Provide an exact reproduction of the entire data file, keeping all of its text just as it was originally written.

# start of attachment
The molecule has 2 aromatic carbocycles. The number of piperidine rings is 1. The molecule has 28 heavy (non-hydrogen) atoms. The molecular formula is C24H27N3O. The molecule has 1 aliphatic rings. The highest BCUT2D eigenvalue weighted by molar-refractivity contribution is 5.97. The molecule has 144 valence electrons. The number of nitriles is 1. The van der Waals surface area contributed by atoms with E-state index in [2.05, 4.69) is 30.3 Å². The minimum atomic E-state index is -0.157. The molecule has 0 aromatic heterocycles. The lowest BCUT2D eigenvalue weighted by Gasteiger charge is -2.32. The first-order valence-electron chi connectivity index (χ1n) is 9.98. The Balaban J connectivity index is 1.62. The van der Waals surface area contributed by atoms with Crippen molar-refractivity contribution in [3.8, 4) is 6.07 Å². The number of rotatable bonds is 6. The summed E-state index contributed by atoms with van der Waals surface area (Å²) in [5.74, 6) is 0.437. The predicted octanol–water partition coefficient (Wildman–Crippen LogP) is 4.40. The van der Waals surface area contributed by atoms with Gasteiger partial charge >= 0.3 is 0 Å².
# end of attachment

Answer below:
The molecule has 2 aromatic carbocycles. The number of piperidine rings is 1. The molecule has 28 heavy (non-hydrogen) atoms. The molecular formula is C24H27N3O. The molecule has 1 aliphatic rings. The highest BCUT2D eigenvalue weighted by molar-refractivity contribution is 5.97. The molecule has 144 valence electrons. The number of nitriles is 1. The van der Waals surface area contributed by atoms with E-state index in [2.05, 4.69) is 30.3 Å². The minimum atomic E-state index is -0.157. The molecule has 0 aromatic heterocycles. The lowest BCUT2D eigenvalue weighted by Gasteiger charge is -2.32. The first-order valence-electron chi connectivity index (χ1n) is 9.98. The Balaban J connectivity index is 1.62. The van der Waals surface area contributed by atoms with Crippen molar-refractivity contribution in [3.8, 4) is 6.07 Å². The number of rotatable bonds is 6. The summed E-state index contributed by atoms with van der Waals surface area (Å²) in [5.74, 6) is 0.437. The predicted octanol–water partition coefficient (Wildman–Crippen LogP) is 4.40. The van der Waals surface area contributed by atoms with Gasteiger partial charge >= 0.3 is 0 Å².